- Change. Maybe you heard about the family living in an area with a very low population and no hospital within several hours. Are they moving? Wanting to move? No way. What about you and me? Do we face difficulties at one extreme and opportunities for wealth at the other but, either way, we don’t want to change? But change is inevitable, isn’t it? How does God guide us when we get stuck in a tough job, too sick to earn money, or too discouraged to care? How does God guide us when we face the difficulties of change?
- Marriage. When a man and woman get married, does life continue as usual? Should it? Have you ever known someone who discovered after getting married that the husband or wife (or both) made a poor match in this decision? Once in a while, we get to know the “perfect couple,” a man and woman united in their love for God and for each other. Do you know of marriages that turned out to be divinely ordained with no problems whatsoever through married life? Discuss the unfortunate changes that resulted from the action of Ananias and Sapphira in our lesson this week. How did they get into such horrible trouble? Maybe you don’t have a perfect marriage. Will God help you to bring joy and peace into your union? What are some ways He will do this?
- Parenting. Oh, the joy, the inexpressible joy, of bringing an infant into the world! When you were an infant, did your mom and dad demonstrate how carefully they had planned for your arrival in your new home? Babies, we are told, don’t have memories until about three years of age. They can’t remember pregnancy, birth, or other events that took place when they were still infants. Ellen White tells us that bad traits like selfishness and impatience that we allow to form in us even before the baby is born will be reflected in the personality of the child during growth and maturity. The result? A “birthright [of] almost unconquerable tendencies to evil.” What is our responsibility in our own character development as parents to the children God gives us?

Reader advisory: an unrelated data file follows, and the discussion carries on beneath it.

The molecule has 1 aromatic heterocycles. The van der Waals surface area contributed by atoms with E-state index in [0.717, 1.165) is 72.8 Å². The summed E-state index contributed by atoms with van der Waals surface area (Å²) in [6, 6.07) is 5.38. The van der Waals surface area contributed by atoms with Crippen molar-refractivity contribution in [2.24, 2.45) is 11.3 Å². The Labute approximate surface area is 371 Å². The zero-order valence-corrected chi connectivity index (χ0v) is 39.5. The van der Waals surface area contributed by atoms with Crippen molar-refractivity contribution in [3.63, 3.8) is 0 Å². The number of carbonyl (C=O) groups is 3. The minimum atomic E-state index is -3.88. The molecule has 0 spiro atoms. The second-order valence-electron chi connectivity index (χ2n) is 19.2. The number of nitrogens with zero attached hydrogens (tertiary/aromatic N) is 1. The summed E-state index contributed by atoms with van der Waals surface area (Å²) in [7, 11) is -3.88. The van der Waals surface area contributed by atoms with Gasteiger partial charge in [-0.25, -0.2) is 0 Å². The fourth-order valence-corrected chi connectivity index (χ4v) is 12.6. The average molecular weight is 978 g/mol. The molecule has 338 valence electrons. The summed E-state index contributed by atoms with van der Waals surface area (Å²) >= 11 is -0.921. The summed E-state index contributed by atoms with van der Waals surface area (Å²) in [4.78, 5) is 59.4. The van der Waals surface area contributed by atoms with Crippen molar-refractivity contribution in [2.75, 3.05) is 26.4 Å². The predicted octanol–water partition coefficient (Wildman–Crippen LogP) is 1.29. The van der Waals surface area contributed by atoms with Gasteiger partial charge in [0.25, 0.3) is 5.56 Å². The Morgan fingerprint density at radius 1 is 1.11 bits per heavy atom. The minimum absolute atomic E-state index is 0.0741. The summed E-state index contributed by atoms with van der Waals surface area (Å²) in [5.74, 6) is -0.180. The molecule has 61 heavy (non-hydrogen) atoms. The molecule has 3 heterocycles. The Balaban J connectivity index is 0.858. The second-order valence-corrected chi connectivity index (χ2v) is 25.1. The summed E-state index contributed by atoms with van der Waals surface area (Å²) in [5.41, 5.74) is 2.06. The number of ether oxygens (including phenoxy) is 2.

- Preparing for Old Age. Married or not, eventually, we face the consequences of getting old and facing death from old age. What are some characteristics of old age that you see in yourself or in those close to you? Open your Bible to Psalm 71 and discuss the three lessons David learned as he entered his old age and, even more important, how you and I can make these lessons hallmarks in our maturity as we enter (or contemplate entering) old age: A personal relationship with God; B. Good habits; C. A passion for God’s mission. Do you know any older people or those afflicted with life-threatening conditions who would appreciate your love for them and your prayers for their peace of mind?
- Preparing for Death. Wow! That’s a tough one. Our lesson points out that for many of us death comes without warning. Are there steps we can take every day to make us ready in our hearts to face death? Then there’s the death at the end of a long illness. the consequences of an accident of some kind. Can God give us guidance in comforting those who face death even for years? Our lesson author uses his sense of irony to retell the story of David who Impregnated Uriah’s wife and then killed Uriah. The “irony,” such as it is, comes from advice by David to his son Solomon to walk in the way of the Lord. And David, we must note and leave the class to discuss, was a man after God’s own heart,